“Yeah, and I really think that Matt learning the language so well has opened up doors for us,” says Katie.
“It shows people that you are not isolating yourself,” agrees Lawrence. Despite his generally jolly demeanor, Lawrence’s words always come out sounding thoughtful, and particularly significant. “That you want to be part of the community. It’s one of the most important things here – learning the greetings, at least.”
Returning to my last question, Amanda responds, “The latrines, too, it took a while to get used to them.” The rest of the team agrees.
“Also,” Katie comments more seriously, “our village had very little experience with outreaches, so I think they might have had even less idea than other village about what we were here to do.”
“Yeah, it took a while just to communicate our goals here,” says Matt, and the rest all nod in agreement.
“And,” says Amanda, “I think one of the hardest aspects was the emotional side of things. UVP should maybe warn people… however you might try to keep a distance, you’ll end up getting attached. And you should, you know, its important. You need to get attached to do really good work here. But its hard, then, when people die, or get sick.”
The rest of the group agrees. “There’s been four burials while we were here,” says Matt. “A four year old, an eight year old, a one and a half year old, and a man that was supposedly over one hundred. But we’ve also been here for happy events – like a man ‘picking up’ his wife from her house, with a whole procession, and dancing, and ceremony, and music. That was really cool.”
“What were your major accomplishments, so far?” I ask, thinking I should lead the team to happier grounds.
“Integrating ourselves into the village,” says Amanda.
Matt agrees. “Definitely. Its like we’ve removed the disconnect between us and them.”
“And I think a lot of that came from playing with the little kids around the house,” Amanda comments. “We know all their names; they teach us Lusoga and we teach them English; we show them how to use WaterGuard… stuff like that.”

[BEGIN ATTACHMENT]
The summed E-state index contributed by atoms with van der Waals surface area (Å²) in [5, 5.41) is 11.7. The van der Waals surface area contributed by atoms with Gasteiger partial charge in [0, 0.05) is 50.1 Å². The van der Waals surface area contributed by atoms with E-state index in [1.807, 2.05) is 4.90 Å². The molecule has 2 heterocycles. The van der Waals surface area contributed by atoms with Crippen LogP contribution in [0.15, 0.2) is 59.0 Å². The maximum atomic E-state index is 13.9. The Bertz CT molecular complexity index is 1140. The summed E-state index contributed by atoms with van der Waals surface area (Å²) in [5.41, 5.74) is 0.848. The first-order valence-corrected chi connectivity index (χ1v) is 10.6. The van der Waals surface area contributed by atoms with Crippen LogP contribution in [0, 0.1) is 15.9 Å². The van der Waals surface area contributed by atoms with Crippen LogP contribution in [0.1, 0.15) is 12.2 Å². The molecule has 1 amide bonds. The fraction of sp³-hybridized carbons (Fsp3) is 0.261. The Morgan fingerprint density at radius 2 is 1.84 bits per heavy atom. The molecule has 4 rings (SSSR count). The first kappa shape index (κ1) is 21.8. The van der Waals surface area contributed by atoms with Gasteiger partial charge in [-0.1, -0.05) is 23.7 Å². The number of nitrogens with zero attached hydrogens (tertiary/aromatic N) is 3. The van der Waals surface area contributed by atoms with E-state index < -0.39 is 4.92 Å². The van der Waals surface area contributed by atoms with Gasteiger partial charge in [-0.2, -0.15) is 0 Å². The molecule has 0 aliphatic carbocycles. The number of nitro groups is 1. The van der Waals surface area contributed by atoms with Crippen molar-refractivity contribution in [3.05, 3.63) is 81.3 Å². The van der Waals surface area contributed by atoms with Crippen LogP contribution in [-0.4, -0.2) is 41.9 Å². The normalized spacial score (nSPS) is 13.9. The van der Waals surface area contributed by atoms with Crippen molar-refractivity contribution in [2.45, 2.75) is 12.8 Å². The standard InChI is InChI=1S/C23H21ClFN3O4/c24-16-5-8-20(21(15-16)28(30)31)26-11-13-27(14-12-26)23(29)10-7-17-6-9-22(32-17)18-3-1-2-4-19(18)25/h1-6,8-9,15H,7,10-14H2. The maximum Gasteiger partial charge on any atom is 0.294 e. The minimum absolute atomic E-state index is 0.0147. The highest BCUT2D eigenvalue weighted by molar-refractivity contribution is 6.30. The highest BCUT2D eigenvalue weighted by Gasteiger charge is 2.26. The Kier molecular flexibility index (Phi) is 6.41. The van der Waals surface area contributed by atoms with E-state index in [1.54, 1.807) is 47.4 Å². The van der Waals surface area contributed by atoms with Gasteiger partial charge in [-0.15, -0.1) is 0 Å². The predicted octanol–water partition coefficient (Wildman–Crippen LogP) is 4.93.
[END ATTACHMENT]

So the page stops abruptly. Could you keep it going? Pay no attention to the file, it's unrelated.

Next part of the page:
“What she says is actually right,” agrees Lawrence. “These guys, the children, are a connection to their community. We play with them, and they go home and tell their parents. ‘The mzungu let me come into their house,’ or ‘the mzungu was playing soccer with me in the yard.’ And then the parents think, ‘well, ok, these people cannot be bad.’ Its like a form of mobilization on its own."
“Besides that,” Matt continues, “I think we’ve done really well following up with WaterGuard and mosquito nets – we’ve maybe gotten to about half of our buyers. They seem to be using the products well, and remember our instructions. Which really shows, you know, the outreaches are working. “
“Also,” he says after a pause, “we’ve made so many good connections and contacts in our community. Partly because of the LC1, he’s so great – really interested in what’s good for the village, not just himself. “ (The LC1 is the elected leader of the village.)
“There’s so many amazing people in our village,” says Katie. “People who are really active, and care about their neighbors, and are interested in volunteering and doing whatever they can to help us, and to help their community.”
Amanda nods. “Perhaps,” she says, “the most important part of our work here has been just finding those people. You find them, and you do what you can to help them out, and then they do what they can to help the rest of their village out. You know, we’ve been lucky… maybe its just our village, or maybe not, but we’ve got some amazing, inspiring people living here. Some really incredible people.”